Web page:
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in which the contents of k are stored in j. While the statement is described as storing the contents of one variable into another, the original (value source) variable s contents don t change or are taken away the value is copied from k and the same value put into j. At the end of the statement, both j and k store the same value. Finally, in
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i = (j k) + Src
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FIGURE 13-2 Variables can be thought of as a series of boxes, each of which is given a name to allow the data to be easily found.
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the computer will retrieve the contents of j, k and Src, find the product of j and k, add it to Src, and then save the computed value into i. This is an example of a complex assignment statement, which will be discussed later in the chapter. I/O ports and hardware special function registers usually use the variable format for reading and writing values into the computer s hardware. So, to output 123 from a computer system I/O port, a statement like this is used:
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IOPort = 123
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When you are new to programming, this can be confusing. Hardware that is treated like registers can be difficult to visualize (especially when you retrieve the value of a register and find that it has changed due to a changing input or a counter value). The data stored in variables come in many forms, and how you choose to store and display data can make your programming much easier to work through or much harder due to many difficult to find errors. There are three different aspects of data, including the amount of space used to store individual values, the format the data is displayed in, and whether relevant pieces of data can be stored together. These three aspects are discussed in the following two sections. 13.1.3.1 Data Types Several different data types are available to all types of programming for storing data in variables and I/O ports. Which one you choose will depend on the data being stored in them. The values might represent a number like 1 or 127, the numeric equivalent of a text character (65 is A using the ASCII standard), or a binary value like 00010001, which could mean run both motors forward in your robot. No matter what form the data type is in, most programming languages expect to see data follow predefined types. This is necessary so the data can be properly stored in memory. The most common data type is the eight-bit integer, so-called because the value stores an integer (a whole number) using eight bits. With eight bits, the program can work with a number from 0 to 255 (or 128 to +127, depending on how it uses the eighth bit). The basic data types that you can expect in a programming language are as follows:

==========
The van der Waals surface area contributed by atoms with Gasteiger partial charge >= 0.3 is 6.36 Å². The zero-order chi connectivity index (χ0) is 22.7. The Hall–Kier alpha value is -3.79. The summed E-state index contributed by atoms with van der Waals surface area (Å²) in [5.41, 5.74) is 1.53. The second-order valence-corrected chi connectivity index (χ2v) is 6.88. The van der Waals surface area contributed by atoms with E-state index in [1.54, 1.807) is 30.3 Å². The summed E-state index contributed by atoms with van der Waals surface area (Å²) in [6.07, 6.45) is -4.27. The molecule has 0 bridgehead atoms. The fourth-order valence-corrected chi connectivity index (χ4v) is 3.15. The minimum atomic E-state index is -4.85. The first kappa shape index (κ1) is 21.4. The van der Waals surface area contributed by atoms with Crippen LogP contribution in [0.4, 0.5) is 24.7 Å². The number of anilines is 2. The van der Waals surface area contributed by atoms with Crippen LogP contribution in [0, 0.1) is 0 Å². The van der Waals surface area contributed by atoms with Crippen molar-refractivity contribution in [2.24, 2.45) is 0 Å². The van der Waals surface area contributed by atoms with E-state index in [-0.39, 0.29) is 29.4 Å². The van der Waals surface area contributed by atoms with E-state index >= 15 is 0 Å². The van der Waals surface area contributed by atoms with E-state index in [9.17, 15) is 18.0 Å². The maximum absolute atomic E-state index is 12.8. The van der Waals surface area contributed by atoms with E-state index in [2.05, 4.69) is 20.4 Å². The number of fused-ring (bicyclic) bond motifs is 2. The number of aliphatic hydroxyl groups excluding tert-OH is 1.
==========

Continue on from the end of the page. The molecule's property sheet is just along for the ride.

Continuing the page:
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one-bit value, which can hold a 1/0, true/false or high/low value eight-bit integer, or byte (can hold a number or a string value) eight-bit ASCII character 16-bit integer, or word 32-bit integer, or long or double word (dword) 32-bit floating point, or single (floating point means a number with a decimal point)
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In many cases, the language provides for either or both signed and unsigned values. The first bit (called the most significant bit, or MSB) is either 0 or 1, which means a positive or negative value. With a 16-bit unsigned integer, for example, the program can store values from 0 to 65535. With a 16-bit signed integer, the program can store values from 32768 to +32767.
13.1 IMPORTANT PROGRAMMING CONCEPTS
13.1.3.2 Number Bases In school you learned that when every number is written out, it is done as part of a base or radix. This is the number of different characters a single digit can have. We are most familiar with the base 10 (known as decimal) due to the number of fingers we have, allowing our ancestors to easily count and add without the need for a pencil and paper. Values larger than the maximum number of characters allowed in a single digit caused additional, higher value digits to be used. These digits are multiplied by the next power of the number base. To illustrate what this means, consider the number 123. The value is larger than what a single digit can be so digits multiplied by different powers of the base are used. The single digits are multiplied by the base to the power 0. Tens are the base to the power 1 and hundreds are the base to the power 2. The number can be written out mathematically as:
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